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Re^2: Complex and reliable signal handling.

by sundialsvc4 (Monsignor)
on May 31, 2013 at 20:24 UTC ( #1036316=note: print w/ replies, xml ) Need Help??


in reply to Re: Complex and reliable signal handling.
in thread Complex and reliable signal handling.

... above is my post.   PM logged me out.

Also note that your termination code would need to consider, in a similar fashion, how to terminate gracefully:   if a thread is in the middle of creating a temporary file, it shouldn’t be shot-dead at that exact moment.

Edit:   Unfortunately, my original post appears to be wrong, see below, and I can’t strike it out because I don’t own it.


Comment on Re^2: Complex and reliable signal handling.
Re^3: Complex and reliable signal handling.
by BrowserUk (Pope) on May 31, 2013 at 20:45 UTC

    Read again. The OP didn't mention threads.


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Re^3: Complex and reliable signal handling.
by vsespb (Hermit) on May 31, 2013 at 20:57 UTC
    Yep, I use fork().
Re^3: Complex and reliable signal handling.
by sundialsvc4 (Monsignor) on Jun 01, 2013 at 13:56 UTC

    I did “read it carefully,” thank you all very much.   I intended to use the term, “thread-safe,” loosely in this particular case, and in fact I did it inappropriately.

    The race that I hypothesize, does not concern resources being shared by threads in a single process-context, but rather, the resources that are being shared by all of the processes in the login-shell environment.   A statement as simple as $ENV{'FOOBAR'} = $ENV{'FOOBAR'} + 1; would exhibit this sort of race-condition conflict.

    It could also be that you should not exit() within the signal handler, but instead should set a flag which causes the main loop of the child process to end as-soon as-possible.   When this is done, then, no matter what the process was doing at the unpredictable instant in which the termination-signal arrived, you know that it will end at a predictable point and in a predictable state ... real soon now, but not at this very instant.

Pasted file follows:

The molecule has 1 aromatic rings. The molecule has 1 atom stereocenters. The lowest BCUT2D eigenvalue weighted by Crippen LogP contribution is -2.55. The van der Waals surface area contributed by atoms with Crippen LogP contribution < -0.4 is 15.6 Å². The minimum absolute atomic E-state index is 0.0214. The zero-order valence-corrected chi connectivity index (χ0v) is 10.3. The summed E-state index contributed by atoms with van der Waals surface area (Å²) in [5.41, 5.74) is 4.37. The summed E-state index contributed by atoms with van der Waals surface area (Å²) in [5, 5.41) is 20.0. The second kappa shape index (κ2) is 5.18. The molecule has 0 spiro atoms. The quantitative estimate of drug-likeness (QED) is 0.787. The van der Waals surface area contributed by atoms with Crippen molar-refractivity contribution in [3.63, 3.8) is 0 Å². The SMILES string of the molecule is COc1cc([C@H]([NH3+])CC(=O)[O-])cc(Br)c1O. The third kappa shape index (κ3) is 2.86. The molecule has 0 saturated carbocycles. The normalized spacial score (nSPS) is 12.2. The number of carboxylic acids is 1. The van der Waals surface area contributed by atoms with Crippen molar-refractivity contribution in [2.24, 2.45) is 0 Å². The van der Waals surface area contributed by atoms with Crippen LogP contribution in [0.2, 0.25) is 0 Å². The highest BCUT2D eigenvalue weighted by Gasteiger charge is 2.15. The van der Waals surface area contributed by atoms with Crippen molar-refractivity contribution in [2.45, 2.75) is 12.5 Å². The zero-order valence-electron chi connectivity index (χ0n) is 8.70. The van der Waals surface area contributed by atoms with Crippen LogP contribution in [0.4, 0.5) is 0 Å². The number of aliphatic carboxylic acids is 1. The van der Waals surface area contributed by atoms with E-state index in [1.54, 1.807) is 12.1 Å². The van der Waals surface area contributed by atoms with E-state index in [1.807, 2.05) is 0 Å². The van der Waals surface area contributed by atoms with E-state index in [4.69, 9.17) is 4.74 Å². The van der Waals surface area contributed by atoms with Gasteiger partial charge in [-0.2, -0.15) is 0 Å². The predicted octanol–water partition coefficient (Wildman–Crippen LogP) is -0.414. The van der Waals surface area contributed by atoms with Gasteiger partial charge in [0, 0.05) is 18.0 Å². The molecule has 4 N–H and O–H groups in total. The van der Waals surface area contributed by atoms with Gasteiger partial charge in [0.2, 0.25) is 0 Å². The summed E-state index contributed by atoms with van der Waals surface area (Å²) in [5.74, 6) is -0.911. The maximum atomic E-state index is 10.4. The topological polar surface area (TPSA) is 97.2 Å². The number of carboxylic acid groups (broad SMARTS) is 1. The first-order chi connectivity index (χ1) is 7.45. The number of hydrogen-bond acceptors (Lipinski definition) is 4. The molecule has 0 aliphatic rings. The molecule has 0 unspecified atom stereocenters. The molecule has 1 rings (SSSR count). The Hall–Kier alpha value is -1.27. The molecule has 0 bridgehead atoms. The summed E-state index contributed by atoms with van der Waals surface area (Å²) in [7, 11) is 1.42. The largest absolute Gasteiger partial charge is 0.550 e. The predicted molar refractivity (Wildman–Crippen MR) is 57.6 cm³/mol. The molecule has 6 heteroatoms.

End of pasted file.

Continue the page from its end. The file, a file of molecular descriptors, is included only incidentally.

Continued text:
Looking, now, more closely than I did before at the relevant perlguts, I see that JUMPENV_PUSH has to do with longjmp() state-saving.   Maybe there’s a hole there somewhere, and if so your task is to avoid it not to fix it.   By delaying the actual terminate to “real soon now” instead of “right now,” you’d avoid such a hole.

    This is specifically what I would do in the child:

    my $interrupted = 0; my @signals = qw/INT TERM USR2 HUP/; for my $sig (@signals) { $SIG{$sig} = sub { $interrupted = 1; } } #... then, throughout the code test for it ... #main loop: while (not $interrupted) { ... ... blah blah ... last if $interrupted; ... or ... exit(1) if $interrupted; }

    The only immediate “response to” the signal is to set a flag which indicates that a signal has been received.   The child’s processing-loop frequently tests this flag at strategic places, and busts-out of the processing loop gracefully.   The arrival of a signal should also knock the process out of various kinds of voluntary sleep, so that it will always be responded-to.   But it no longer matters precisely what the process was doing at the precise instant that the telephone rings.

    The parent-process should also explicitly wait-for children to terminate, before finally exiting itself, and before tearing-down any data structures that the children might depend on.   The second most-common place where applications sporadically fail, is when they are ending, because the parent jerks the rug out from under the children “sometimes.”

      I did “read it carefully,” thank you all very much....

      And then I respond to myself so you don't get notified of response

      Thank you for your response.
      It could also be that you should not exit() within the signal handler, but instead should set a flag which causes the main loop of the child process to end as-soon as-possible.
      When this is done, then, no matter what the process was doing at the unpredictable instant in which the termination-signal arrived, you know that it will end at a predictable point and in a predictable state
      Yes, that's often good idea to just set flag in signal handler.

      However, I was hoping that Perl is kinda high-level language, so there can be nothing unpredictible in termination in random point of program (with Safe-signals).

      Another problem, that my child processes have several possible places where they can spend significant amount of time. Inserting check for flag in all of those places is inconvenient.

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